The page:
OK, here is my take on this vaccine thing. When I was a pediatric resident at the beginning of every year in clinic we reviewed the vaccine schedule, risks and benefits of all the vaccines and why we vaccinate against them. As you can imagine being me, by the time we were third years my friend and I would joke that the reason to vaccinate against these diseases is because they can KILL. Most of the diseases vaccinated against are things that kill people. (OK recently we've added a few not so deadly disease to vaccinate against and I used to use this same argument to question if that was right). But I digress the main issue at hand seems to largely be the Measles/Mumps/Rubella vaccine (MMR). This one started to fall out of favor after an article linked it to autism. The fallacy of that study is that autism typically becomes apparent around 15-18 months and almost every child gets the MMR at 12-15 months. The two were temporally linked, nothing more. The only study that really looked at vaccines and autism rates showed no difference. So, my argument and what I used to advise people to do if they were really worried was just delay the shot until their child was already talking. OK, so there is the mercury thing, but manufacturers have gotten into that and combined more shots and made more of the vaccines without the mercury contained preservative so that is pretty much a nonissue. Of course, again, you can delay, space them out and make it even less of an issue if really worried.
So back to the diseases behind the vaccines, why care. Let's start with measles since that was what the article was about. Measles still exists in the US and is especially prevalent in certain European countries, not to mention less developed nations. Measles isn't so bad for the average school age kid, but it is DEADLY for infants, and not good for the elderly or immunocompromised. I took care of a 9 month old infant who had measles encephalitis as a resident. The child spent two weeks essentially comatose. She ultimately went home, but the long term effects are likely significant. Hello this baby almost died, her parents were rightly infuriated and scared.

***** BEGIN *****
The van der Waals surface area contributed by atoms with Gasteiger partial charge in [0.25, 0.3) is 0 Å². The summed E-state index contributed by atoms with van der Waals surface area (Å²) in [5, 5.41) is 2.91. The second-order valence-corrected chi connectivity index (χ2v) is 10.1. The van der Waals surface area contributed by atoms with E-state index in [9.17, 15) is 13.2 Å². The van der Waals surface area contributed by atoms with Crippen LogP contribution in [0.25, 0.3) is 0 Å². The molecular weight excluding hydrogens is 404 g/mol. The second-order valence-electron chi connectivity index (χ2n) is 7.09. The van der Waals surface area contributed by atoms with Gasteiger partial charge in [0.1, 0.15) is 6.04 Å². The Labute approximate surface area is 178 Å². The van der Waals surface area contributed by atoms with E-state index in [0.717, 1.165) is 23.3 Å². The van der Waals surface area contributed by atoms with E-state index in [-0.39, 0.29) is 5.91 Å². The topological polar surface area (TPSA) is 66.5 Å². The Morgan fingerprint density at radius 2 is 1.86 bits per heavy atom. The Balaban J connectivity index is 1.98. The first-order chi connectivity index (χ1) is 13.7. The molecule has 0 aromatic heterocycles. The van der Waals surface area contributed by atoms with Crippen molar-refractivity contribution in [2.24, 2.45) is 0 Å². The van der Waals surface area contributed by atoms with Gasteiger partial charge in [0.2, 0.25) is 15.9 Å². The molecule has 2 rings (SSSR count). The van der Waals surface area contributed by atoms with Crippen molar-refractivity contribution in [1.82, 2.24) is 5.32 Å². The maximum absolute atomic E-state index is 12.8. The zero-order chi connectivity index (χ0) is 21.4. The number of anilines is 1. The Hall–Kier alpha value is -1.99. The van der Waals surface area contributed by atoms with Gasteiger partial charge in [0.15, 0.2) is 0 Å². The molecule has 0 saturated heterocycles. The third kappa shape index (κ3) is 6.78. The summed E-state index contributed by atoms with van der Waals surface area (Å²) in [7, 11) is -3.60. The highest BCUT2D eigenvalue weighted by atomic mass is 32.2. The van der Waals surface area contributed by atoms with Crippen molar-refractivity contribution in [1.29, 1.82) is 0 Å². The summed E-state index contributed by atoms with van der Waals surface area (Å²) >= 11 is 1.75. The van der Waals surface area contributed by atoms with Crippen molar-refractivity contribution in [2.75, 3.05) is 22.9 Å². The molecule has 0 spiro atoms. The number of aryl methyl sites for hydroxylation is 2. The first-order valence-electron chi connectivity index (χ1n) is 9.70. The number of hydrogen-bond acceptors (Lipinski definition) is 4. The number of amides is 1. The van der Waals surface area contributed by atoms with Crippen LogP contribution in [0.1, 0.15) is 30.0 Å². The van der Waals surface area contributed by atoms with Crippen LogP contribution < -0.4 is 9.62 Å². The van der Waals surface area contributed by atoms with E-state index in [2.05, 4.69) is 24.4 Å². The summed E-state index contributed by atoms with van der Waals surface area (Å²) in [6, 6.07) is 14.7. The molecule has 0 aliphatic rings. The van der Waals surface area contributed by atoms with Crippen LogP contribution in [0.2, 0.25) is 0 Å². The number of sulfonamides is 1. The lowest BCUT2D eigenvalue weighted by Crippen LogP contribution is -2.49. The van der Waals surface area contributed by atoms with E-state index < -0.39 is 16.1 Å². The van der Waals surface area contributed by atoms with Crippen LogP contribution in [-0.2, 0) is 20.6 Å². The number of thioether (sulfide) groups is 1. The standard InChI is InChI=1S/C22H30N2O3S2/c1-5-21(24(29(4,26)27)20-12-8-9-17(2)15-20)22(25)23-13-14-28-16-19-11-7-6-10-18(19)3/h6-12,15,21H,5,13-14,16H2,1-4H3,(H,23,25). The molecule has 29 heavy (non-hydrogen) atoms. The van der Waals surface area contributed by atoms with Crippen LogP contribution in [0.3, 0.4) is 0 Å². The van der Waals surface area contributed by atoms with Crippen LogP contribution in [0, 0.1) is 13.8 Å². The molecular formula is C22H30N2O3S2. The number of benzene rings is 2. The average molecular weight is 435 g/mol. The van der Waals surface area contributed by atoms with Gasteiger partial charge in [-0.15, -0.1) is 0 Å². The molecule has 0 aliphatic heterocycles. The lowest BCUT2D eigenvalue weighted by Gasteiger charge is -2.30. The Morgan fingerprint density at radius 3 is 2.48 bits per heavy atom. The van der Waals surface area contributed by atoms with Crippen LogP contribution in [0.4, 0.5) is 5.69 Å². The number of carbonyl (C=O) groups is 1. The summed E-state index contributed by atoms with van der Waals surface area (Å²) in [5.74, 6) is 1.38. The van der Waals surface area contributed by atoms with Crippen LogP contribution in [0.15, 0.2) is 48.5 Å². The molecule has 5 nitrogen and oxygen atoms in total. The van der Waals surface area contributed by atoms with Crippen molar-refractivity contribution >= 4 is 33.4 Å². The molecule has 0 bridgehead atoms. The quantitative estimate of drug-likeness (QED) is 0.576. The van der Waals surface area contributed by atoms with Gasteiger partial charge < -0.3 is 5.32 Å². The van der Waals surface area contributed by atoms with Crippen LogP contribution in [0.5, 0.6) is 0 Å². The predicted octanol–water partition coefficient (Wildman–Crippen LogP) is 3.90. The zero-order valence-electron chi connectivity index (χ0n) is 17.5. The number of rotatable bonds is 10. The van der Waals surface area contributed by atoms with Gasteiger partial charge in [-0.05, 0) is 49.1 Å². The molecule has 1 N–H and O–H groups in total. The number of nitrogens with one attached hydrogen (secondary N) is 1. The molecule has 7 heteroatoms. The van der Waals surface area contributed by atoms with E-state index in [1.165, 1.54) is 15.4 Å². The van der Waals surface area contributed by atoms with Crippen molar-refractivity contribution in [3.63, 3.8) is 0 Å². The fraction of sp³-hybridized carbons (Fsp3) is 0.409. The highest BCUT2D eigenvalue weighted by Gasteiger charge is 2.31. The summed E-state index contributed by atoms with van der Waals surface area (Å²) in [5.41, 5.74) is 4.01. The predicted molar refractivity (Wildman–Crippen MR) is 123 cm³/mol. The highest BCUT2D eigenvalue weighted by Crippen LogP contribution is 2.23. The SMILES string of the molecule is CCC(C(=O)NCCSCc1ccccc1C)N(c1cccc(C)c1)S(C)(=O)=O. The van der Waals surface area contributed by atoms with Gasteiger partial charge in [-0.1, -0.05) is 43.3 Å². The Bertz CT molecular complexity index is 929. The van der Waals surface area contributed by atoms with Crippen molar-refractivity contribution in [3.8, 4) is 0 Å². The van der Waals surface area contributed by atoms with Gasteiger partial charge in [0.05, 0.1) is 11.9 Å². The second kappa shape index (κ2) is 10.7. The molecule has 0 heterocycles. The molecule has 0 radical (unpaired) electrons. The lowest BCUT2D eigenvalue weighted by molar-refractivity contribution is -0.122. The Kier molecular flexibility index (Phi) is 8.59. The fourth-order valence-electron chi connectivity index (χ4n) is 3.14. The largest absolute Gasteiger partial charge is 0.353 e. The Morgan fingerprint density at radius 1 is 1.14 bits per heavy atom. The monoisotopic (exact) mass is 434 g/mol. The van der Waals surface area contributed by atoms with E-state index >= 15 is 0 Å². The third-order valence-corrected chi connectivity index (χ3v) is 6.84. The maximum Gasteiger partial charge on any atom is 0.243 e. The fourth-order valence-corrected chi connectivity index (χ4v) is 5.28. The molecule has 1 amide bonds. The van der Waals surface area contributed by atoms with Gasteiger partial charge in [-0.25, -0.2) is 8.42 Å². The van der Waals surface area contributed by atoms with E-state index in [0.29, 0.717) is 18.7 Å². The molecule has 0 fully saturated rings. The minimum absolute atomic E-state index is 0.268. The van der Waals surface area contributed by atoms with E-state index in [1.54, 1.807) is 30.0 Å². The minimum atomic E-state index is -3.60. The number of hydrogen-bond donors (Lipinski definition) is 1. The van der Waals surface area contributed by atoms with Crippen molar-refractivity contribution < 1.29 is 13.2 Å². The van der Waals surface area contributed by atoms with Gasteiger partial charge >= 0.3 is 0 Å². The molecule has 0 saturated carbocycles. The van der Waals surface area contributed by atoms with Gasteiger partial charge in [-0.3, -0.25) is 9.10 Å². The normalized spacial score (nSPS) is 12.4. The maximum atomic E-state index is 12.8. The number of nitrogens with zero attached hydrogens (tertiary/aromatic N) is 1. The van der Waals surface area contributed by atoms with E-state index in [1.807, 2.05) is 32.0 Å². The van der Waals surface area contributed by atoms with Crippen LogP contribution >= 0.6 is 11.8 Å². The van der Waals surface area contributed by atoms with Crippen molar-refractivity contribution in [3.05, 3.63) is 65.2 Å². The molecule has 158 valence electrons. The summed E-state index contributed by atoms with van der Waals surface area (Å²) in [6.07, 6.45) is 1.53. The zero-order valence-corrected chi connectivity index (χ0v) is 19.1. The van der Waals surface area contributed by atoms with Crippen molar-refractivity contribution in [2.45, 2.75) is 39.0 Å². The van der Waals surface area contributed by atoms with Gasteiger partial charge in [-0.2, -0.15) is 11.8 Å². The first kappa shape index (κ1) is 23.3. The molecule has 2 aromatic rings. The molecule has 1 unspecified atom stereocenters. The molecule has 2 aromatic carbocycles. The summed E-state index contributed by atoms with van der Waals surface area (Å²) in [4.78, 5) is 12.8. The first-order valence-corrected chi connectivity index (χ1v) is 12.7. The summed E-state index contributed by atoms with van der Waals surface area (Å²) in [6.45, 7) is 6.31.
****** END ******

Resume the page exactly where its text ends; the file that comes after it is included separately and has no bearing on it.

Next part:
How did she get it? Her older sibling's friend wasn't vaccinated. She came home from vacation with measles and before she got sick played at the vaccinated friends house. Thereby exposing the unprotected child. The child who was too young to get vaccinated even though her parents would have. You see there is the problem. It isn't just one kid. It effects the community. The LA times article had several similar vignettes of infants under 1 year of age being exposed to measles by unvaccinated friends of their older siblings. The year before the measles vaccine was released- ~500 people died from the measles and ~4500 kids had measles encephalitis. Do I really need to say more?
OK, so now mumps. Mumps doesn't seem so bad, right? It used to be the biggest cause of male infertility. That's right mumps infections in prepubescent or adolescent boys can leave them infertile. How about Polio? Now eradicated from the Western Hemisphere, but its long term effects were devastating.
I could go on, but I think I have said enough. I guess my bias is obvious. Please people vaccinate your kids. If you're really worried, it isn't terrible to slow down the vaccinations, but please. These are bad diseases.